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Establishing a learned-helplessness effect paradigm in C57BL/6 mice: behavioural evidence for emotional, motivational and cognitive effects of aversive uncontrollability per se


Pryce, Christopher R; Azzinnari, Damiano; Sigrist, Hannes; Gschwind, Tilo; Lesch, Klaus-Peter; Seifritz, Erich (2012). Establishing a learned-helplessness effect paradigm in C57BL/6 mice: behavioural evidence for emotional, motivational and cognitive effects of aversive uncontrollability per se. Neuropharmacology, 62(1):358-372.

Abstract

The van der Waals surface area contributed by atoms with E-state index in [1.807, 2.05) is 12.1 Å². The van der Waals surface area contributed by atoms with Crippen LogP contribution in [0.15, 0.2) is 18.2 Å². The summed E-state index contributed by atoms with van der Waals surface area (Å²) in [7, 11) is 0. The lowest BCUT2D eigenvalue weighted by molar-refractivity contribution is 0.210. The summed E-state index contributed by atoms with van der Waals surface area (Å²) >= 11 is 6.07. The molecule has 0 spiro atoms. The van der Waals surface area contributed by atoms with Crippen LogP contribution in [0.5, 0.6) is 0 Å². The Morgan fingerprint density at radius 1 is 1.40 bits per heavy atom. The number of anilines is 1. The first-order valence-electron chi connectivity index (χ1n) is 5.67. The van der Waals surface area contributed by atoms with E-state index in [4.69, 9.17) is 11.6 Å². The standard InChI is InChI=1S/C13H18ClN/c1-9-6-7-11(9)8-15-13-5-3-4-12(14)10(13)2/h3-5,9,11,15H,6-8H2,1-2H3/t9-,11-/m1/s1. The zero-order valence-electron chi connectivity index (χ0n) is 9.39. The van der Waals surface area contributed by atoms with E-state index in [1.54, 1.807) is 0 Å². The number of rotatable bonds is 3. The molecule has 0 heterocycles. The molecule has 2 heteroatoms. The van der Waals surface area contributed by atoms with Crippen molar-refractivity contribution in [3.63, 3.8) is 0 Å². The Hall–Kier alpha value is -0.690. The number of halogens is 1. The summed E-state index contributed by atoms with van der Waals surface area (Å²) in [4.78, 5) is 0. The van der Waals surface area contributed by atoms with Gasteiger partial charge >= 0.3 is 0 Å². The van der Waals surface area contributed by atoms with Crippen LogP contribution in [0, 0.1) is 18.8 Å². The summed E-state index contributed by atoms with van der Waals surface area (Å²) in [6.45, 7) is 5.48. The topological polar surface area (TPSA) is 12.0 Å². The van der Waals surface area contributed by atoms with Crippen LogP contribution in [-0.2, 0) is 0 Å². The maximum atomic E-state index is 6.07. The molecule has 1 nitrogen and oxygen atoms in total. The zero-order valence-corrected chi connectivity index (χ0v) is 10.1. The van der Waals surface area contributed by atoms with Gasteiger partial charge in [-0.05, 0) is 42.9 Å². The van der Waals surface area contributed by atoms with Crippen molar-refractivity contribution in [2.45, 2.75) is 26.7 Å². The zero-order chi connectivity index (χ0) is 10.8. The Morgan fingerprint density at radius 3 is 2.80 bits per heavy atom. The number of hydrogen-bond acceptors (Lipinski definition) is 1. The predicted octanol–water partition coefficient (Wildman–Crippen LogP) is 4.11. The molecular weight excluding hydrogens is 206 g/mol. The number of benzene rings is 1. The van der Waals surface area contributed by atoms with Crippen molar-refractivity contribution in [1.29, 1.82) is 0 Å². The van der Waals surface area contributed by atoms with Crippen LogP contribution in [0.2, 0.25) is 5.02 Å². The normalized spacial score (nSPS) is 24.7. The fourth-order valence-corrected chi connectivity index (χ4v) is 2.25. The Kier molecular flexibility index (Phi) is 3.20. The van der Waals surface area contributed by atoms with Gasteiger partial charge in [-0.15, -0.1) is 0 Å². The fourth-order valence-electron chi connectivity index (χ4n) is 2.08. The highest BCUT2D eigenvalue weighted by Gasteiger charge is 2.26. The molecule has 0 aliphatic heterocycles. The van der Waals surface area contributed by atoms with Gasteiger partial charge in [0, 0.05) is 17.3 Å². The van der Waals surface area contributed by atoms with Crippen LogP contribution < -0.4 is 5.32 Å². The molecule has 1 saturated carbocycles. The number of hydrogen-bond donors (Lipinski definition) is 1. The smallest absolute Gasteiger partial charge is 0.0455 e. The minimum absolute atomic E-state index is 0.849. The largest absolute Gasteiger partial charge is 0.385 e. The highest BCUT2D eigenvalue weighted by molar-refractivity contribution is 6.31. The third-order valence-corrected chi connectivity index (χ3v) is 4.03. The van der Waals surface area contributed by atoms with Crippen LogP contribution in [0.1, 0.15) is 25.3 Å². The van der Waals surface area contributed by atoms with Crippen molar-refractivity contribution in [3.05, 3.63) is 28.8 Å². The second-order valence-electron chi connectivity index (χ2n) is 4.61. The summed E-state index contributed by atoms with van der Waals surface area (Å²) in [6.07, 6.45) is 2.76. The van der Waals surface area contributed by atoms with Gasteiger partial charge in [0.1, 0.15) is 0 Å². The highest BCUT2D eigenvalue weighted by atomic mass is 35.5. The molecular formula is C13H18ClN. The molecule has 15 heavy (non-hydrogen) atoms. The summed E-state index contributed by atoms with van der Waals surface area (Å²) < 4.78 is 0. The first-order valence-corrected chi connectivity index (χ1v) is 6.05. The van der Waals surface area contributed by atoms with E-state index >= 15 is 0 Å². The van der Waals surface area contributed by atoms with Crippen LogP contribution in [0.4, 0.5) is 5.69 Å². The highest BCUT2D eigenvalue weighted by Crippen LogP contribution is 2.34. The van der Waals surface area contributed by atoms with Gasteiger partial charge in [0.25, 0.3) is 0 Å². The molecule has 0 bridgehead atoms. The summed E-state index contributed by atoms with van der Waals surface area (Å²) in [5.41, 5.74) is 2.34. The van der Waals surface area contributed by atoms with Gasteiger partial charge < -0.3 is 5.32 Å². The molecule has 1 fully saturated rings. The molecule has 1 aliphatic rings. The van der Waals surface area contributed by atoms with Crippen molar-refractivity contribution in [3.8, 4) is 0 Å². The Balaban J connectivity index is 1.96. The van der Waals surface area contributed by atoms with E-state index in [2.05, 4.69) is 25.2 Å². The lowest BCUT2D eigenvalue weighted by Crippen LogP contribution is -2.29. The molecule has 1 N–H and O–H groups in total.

Uncontrollability of major life events has been proposed to be central to depression onset and maintenance. The learned helplessness (LH) effect describes a deficit in terminating controllable aversive stimuli in individuals that experienced aversive stimuli as uncontrollable relative to individuals that experienced the same stimuli as controllable. The LH effect translates across species and therefore can provide an objective-valid readout in animal models of depression. Paradigms for a robust LH effect are established and currently applied in rat but there are few reports of prior and current study of the LH effect in mouse. This includes the C57BL/6 mouse, typically the strain of choice for application of molecular-genetic tools in pre-clinical depression research. The aims of this study were to develop a robust paradigm for the LH effect in BL/6 mice, provide evidence for underlying psychological processes, and study the effect of a depression-relevant genotype on the LH effect. The apparatus used for in/escapable electro-shock exposure and escape test was a two-way shuttle arena with continuous automated measurement of locomotion, compartment transfers, e-shock escapes, vertical activity and freezing. Brother-pairs of BL/6 mice were allocated to either escapable e-shocks (ES) or inescapable e-shocks (IS), with escape latencies of the ES brother used as e-shock durations for the IS brother. The standard two-way shuttle paradigm was modified: the central gate was replaced by a raised divider and e-shock escape required transfer to the distal part of the safe compartment. These refinements yielded reduced superstitious, pre-adaptive e-shock transfers in IS mice and thereby increased the LH effect. To obtain a robust LH effect in all brother pairs, pre-screening for minor between-brother ES differences was necessary and did not confound the LH effect. IS mice developed reduced motor responses to e-shock, consistent with a motivational deficit, and absence of a learning curve for escapes at escape test, consistent with a cognitive deficit. When a tone CS was used to predict e-shock, IS mice exhibited increased reactivity to the CS, consistent with hyper-emotionality. There was no ES-IS difference in pain sensitivity. Mice heterozygous knockout for the 5-HTT gene exhibited an increased LH effect relative to wildtype mice. This mouse model will allow for the detailed molecular study of the aetiology, psychology, neurobiology and neuropharmacology of uncontrollability of aversive stimuli, a potential major aetiological factor and state marker in depression. This article is part of a Special Issue entitled 'Anxiety and Depression'.